One in 10 would transfer out of DB to DC pension


Nearly one in 10 employees approaching retirement with defined benefit (DB) pensions would be interested in transferring out of final salary pensions, according to research by Towers Watson.

Its Attitudes to retirement in a post-Budget world research, which surveyed more than 2,000 employees aged between 54 and 64, found that respondents would be interested in exchanging most (7%) or all (2%) of a DB pension for a defined contribution (DC) pension pot that they can dip into as they wish.

A further 11% of respondents would be interested in exchanging half of their DB pensions and 24% would only exchange less than half of it.

The research also found that more than three-quarters (76%) of respondents want a guarantee that their money will last throughout their lifetime.

More than two-thirds (68%) of respondents are keen to protect their income from inflation and 57% of married respondents aim to have a pension pot that provides income for their spouse after their death.

However, only 28% of respondents would use the majority of a DC fund to buy an annuity.

Will Aitken (pictured), senior consultant at Towers Watson, said: “Prior to the Budget, hardly anyone was interested in exchanging their final salary pension, which was often deemed to be more generous and more secure, for a forced annuity defined contribution arrangement.

Transfers will now become a mainstream choice which pension schemes need to cater for. For example, we’re now seeing DB schemes considering whether to include transfer values on all pension statements so that members approaching retirement can clearly see what their choices are.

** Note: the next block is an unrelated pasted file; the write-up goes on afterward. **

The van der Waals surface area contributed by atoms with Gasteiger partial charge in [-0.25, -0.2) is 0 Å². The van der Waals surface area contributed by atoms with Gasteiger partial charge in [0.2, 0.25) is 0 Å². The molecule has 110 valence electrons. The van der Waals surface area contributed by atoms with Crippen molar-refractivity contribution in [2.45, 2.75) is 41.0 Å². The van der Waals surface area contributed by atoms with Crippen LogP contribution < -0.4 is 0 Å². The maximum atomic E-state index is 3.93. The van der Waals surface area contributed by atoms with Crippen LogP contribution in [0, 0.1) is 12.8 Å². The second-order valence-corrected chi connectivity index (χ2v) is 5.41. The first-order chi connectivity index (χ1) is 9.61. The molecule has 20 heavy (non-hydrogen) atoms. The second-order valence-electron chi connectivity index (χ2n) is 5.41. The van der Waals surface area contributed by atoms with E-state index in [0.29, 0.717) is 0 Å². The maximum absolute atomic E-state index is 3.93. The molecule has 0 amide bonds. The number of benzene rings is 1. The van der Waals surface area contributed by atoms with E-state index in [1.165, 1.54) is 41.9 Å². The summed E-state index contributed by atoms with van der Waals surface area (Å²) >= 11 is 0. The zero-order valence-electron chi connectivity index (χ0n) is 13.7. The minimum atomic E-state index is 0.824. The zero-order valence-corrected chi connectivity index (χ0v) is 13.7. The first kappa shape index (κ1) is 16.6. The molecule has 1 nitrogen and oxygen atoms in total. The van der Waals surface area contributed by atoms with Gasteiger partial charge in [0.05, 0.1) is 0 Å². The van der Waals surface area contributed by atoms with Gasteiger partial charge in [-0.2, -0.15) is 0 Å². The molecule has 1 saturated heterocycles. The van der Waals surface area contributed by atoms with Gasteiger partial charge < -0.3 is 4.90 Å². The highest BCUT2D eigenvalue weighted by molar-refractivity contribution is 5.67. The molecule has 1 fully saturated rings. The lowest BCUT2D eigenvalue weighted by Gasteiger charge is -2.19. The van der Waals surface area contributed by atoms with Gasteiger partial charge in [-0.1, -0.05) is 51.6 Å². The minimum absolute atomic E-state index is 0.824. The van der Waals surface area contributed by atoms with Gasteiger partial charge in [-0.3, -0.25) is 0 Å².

“At the moment, this information has to be specifically requested, leaving many people with little idea what size of DC pot they could swap their DB pension for.

“Most employees interested in transfers ideally want to keep some DB pension, but schemes usually offer an all-or-nothing choice. In practice, this means that people with two DB pensions from different employers might keep one where it is and exchange the other for a DC pot.

“Transfers can only grow in popularity from their current, virtually non-existent levels, especially now that less tax will be due when unused DC pensions are passed down the generations.

“However, it would be foolish to predict a stampede to the exits. It is human nature to stick with what we have, and a secure lifetime income is not something to give up lightly.”